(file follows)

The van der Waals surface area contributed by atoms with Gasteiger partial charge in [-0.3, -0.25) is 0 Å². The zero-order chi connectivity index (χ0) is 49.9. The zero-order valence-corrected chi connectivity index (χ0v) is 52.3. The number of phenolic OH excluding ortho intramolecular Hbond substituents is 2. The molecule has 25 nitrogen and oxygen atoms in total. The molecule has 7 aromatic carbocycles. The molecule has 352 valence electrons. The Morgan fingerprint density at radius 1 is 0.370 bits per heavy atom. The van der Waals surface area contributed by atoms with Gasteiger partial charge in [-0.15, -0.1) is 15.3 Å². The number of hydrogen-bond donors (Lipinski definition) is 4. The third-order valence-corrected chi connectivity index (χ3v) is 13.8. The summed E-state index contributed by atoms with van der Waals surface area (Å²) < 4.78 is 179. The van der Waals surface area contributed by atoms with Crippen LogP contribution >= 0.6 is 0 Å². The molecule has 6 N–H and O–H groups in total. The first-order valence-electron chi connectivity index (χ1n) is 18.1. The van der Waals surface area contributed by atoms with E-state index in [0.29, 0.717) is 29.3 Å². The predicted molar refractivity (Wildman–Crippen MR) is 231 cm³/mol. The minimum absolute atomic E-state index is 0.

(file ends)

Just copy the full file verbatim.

The van der Waals surface area contributed by atoms with Gasteiger partial charge in [-0.3, -0.25) is 0 Å². The zero-order chi connectivity index (χ0) is 49.9. The zero-order valence-corrected chi connectivity index (χ0v) is 52.3. The number of phenolic OH excluding ortho intramolecular Hbond substituents is 2. The molecule has 25 nitrogen and oxygen atoms in total. The molecule has 7 aromatic carbocycles. The molecule has 352 valence electrons. The Morgan fingerprint density at radius 1 is 0.370 bits per heavy atom. The van der Waals surface area contributed by atoms with Gasteiger partial charge in [-0.15, -0.1) is 15.3 Å². The number of hydrogen-bond donors (Lipinski definition) is 4. The third-order valence-corrected chi connectivity index (χ3v) is 13.8. The summed E-state index contributed by atoms with van der Waals surface area (Å²) < 4.78 is 179. The van der Waals surface area contributed by atoms with Crippen LogP contribution >= 0.6 is 0 Å². The molecule has 6 N–H and O–H groups in total. The first-order valence-electron chi connectivity index (χ1n) is 18.1. The van der Waals surface area contributed by atoms with E-state index in [0.29, 0.717) is 29.3 Å². The predicted molar refractivity (Wildman–Crippen MR) is 231 cm³/mol. The minimum absolute atomic E-state index is 0.